Dreher thinks I've misunderstood him:

What we are living through now is the aftermath of Christendom, by which I mean Christian civilization in the West. It is not the end of the world, but it is the end of a world. The reality that Ken Myers and I despair of, and that Andrew seems to celebrate, is the end of the idea of a moral hierarchy transcending and undergirding our daily experience. We despair of the death of the idea that Truth is something you discover and conform yourself to, rather than something you construct to suit your own desires and felt needs. I could be wrong, and welcome correction if I am, but I suspect that if you removed sex and sexuality from the discussion, Andrew, insofar as he is truly a conservative, would agree with much of this analysis. But it can't be done, not honestly, because to cast aside Christian sexual ethics as irrelevant to Christianity is like removing the cornerstone of a building and expecting it not to fall. And this fact reveals something about the nature of our disagreement here.

I think "celebrate" is much too positive for my position. I have much more respect for the world that we have lost than most moderns. I suspect that there was much more wisdom in its pre-modern forms, and celebrate 275px-Chartres_-_cathédrale_-_ND_de_la_belle_verrière the extraordinary cultural, literary, spiritual achievements of the past. I am not a Whig. But I am a chastened Tory. I also, however, feel completely comfortable in modernity, and see in its liberation of the human individual an astonishing achievement in the West. It is possible, I think, to marvel at the cultural vitality and cohesion of, say, 15th century England (which I studied diligently at Oxford) and yet also delight in a modern world that allows Rod and I to communicate across time and space, that has allowed me to live past 35, that has provided dignity to women, that has extinguished hunger in the West, and that has given us the option of choosing our ways of life and escaping our fates and turning them into ambitions.

I have some deep reservations. I wonder if modernity, in the grand scope of human history and pre-history, is not, in fact, a Tower of Babel, impossible to sustain, fueled by extravagance and untrammeled greed, addiction, loneliness, bewilderment and disillusion. I wonder if the life we have constructed on this planet in the last two centuries is actually sustainable - ecologically, spiritually. I read Macintyre with enormous sympathy.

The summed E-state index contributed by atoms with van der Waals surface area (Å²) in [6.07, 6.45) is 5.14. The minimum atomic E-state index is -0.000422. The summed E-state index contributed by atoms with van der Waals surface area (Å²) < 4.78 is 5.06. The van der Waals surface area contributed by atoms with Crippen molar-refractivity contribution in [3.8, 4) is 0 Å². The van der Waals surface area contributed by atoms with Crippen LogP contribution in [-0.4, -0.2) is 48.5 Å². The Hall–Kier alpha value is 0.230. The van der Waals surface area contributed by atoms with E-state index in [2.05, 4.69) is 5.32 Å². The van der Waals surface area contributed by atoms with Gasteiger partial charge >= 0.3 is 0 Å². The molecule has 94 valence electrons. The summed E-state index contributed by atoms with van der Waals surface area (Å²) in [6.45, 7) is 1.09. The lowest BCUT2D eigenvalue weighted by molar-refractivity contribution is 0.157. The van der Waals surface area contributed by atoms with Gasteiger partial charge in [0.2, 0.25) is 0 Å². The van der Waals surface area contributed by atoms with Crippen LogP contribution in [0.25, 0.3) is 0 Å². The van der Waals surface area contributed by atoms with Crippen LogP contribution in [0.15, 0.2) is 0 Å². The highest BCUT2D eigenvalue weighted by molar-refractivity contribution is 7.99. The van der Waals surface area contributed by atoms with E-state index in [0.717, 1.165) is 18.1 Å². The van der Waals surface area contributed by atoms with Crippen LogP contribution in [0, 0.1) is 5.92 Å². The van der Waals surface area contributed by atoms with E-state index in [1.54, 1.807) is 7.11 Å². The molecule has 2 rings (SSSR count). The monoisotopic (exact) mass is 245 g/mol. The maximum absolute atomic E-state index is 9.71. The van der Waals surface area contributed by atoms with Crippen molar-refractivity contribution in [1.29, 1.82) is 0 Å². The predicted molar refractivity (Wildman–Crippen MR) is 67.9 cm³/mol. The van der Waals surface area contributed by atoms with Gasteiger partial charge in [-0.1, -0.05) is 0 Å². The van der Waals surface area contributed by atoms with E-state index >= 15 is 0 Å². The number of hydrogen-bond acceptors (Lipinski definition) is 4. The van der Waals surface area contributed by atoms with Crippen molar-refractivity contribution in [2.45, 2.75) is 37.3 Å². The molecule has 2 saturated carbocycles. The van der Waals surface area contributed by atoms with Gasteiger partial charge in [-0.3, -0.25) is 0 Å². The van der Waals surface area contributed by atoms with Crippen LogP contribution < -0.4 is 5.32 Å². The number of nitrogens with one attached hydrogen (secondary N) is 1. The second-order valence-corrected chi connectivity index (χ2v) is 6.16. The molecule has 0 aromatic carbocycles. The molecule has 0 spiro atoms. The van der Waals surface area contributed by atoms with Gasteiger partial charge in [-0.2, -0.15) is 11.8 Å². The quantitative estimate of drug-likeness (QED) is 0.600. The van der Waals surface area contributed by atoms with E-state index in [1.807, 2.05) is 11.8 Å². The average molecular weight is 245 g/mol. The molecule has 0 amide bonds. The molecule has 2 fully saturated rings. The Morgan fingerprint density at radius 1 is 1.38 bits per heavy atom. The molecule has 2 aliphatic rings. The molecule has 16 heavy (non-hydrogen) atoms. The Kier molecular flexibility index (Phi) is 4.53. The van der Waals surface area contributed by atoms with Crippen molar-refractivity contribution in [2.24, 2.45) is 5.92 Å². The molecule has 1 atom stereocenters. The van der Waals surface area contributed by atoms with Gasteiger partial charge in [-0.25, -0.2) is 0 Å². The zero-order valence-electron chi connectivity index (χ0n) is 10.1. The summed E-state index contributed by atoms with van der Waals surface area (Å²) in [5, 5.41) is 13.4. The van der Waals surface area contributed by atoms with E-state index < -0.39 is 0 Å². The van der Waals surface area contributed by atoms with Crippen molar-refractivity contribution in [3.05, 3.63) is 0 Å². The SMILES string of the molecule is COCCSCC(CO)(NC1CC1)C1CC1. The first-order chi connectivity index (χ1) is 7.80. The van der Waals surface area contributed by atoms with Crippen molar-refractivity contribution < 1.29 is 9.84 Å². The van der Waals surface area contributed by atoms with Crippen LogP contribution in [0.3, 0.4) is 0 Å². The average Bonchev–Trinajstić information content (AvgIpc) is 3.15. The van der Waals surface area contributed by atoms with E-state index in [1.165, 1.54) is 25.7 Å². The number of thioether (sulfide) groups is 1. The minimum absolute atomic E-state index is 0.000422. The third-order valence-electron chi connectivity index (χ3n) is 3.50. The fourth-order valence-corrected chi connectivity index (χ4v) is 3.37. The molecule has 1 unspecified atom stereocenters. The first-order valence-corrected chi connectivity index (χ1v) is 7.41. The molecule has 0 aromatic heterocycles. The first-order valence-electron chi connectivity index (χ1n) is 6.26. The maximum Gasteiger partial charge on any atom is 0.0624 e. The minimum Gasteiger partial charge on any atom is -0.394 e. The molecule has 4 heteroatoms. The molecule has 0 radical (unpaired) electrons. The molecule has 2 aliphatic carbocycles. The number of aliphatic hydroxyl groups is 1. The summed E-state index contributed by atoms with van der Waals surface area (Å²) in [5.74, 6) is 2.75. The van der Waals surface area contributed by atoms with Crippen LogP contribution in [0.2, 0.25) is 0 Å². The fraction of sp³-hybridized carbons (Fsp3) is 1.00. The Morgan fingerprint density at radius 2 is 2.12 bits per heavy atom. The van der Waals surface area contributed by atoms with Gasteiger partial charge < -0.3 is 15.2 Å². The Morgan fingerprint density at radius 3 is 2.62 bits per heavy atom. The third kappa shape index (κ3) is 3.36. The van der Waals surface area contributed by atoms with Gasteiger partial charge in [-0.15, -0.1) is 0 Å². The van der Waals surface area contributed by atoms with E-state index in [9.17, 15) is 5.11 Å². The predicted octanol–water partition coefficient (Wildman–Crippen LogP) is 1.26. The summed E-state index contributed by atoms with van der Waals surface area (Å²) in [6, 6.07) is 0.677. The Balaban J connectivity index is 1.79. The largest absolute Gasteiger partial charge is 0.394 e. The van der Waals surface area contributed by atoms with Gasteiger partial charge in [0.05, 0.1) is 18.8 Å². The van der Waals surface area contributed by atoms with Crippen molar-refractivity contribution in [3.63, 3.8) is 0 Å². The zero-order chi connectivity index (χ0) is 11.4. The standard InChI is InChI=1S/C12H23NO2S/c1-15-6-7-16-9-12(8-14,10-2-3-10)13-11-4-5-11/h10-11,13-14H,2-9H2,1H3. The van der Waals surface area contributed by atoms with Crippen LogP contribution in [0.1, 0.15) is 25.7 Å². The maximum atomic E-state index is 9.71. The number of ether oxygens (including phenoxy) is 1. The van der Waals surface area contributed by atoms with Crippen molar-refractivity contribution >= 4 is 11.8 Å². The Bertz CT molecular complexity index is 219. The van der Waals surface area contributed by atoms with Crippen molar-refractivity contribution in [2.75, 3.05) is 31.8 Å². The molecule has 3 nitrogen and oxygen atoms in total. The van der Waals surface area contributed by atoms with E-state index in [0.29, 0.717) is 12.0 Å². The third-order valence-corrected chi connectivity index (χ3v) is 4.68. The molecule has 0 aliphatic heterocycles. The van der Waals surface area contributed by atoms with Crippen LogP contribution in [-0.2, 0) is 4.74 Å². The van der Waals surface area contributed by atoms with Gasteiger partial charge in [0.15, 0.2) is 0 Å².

I certainly don't think that sexuality is my prime focus here, though it is surely apposite. Would I prefer to live in a world where sex was a form of ownership of men over women, when it led to constant disease and appalling death-rates in childbirth, where every sexual act could lead to pregnancy, where gay people were hanged or persecuted or forced into lives of untold misery and pain? No fucking way. And do I think that Christianity's sexual doctrines are a corner-stone of the faith? Not in the slightest. Jesus was uninterested in these matters. True faith is not fixated on sex; it has left sex behind - along with money and wealth and pride - in the pursuit of the divine. The only people fixated on sex are those who wish to use its power to control others.

I think Christian sexual ethics were formed in a different age and made sense when sex often equaled death or family collapse or ubiquitous disease. I think our new circumstances - specifically the pill - requires an adjustment, as did the vast majority of the Catholic hierarchy in 1968. And I think the church's fixation on sexual ethics is a sign of its corruption and decline. Only when this celibate, fucked up, disproportionately closeted clique running the church grows up will Christianity find a home again in its ancestral heart. Until then, it will have to live and breathe outside of Benedict's starched lace and pursed lips.

The core of our disagreement is simply our attitude toward modernity. I believe it simply is, will only be undone if the entire bubble collapses, and, meanwhile, is worth living in. One can both celebrate something new and irreversible without disdaining the wisdom and beauty and tradition of the past.

One can embrace Chartres Cathedral and the iPad.

We want to hear what you think about this article. Submit a letter to the editor or write to letters@theatlantic.com.